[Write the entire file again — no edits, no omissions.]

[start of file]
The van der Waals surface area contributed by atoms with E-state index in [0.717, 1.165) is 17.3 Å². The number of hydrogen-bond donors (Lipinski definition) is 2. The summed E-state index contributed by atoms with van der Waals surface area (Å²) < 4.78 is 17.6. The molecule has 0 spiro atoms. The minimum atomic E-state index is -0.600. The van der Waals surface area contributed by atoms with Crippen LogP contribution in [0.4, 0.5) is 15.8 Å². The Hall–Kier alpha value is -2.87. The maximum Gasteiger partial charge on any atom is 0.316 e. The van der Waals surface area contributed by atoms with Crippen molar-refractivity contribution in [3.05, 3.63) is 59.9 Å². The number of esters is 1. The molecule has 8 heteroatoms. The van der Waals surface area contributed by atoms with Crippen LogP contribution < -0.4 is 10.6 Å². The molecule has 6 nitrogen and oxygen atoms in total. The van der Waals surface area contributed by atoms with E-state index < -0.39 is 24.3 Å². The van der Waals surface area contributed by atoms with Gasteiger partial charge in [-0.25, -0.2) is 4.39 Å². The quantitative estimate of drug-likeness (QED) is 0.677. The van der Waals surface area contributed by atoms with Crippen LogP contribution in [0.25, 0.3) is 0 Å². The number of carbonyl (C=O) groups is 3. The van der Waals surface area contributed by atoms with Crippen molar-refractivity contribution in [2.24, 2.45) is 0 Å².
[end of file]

The van der Waals surface area contributed by atoms with E-state index in [0.717, 1.165) is 17.3 Å². The number of hydrogen-bond donors (Lipinski definition) is 2. The summed E-state index contributed by atoms with van der Waals surface area (Å²) < 4.78 is 17.6. The molecule has 0 spiro atoms. The minimum atomic E-state index is -0.600. The van der Waals surface area contributed by atoms with Crippen LogP contribution in [0.4, 0.5) is 15.8 Å². The Hall–Kier alpha value is -2.87. The maximum Gasteiger partial charge on any atom is 0.316 e. The van der Waals surface area contributed by atoms with Crippen molar-refractivity contribution in [3.05, 3.63) is 59.9 Å². The number of esters is 1. The molecule has 8 heteroatoms. The van der Waals surface area contributed by atoms with Crippen LogP contribution < -0.4 is 10.6 Å². The molecule has 6 nitrogen and oxygen atoms in total. The van der Waals surface area contributed by atoms with E-state index < -0.39 is 24.3 Å². The van der Waals surface area contributed by atoms with Gasteiger partial charge in [-0.25, -0.2) is 4.39 Å². The quantitative estimate of drug-likeness (QED) is 0.677. The van der Waals surface area contributed by atoms with Crippen LogP contribution in [0.25, 0.3) is 0 Å². The number of carbonyl (C=O) groups is 3. The van der Waals surface area contributed by atoms with Crippen molar-refractivity contribution in [2.24, 2.45) is 0 Å².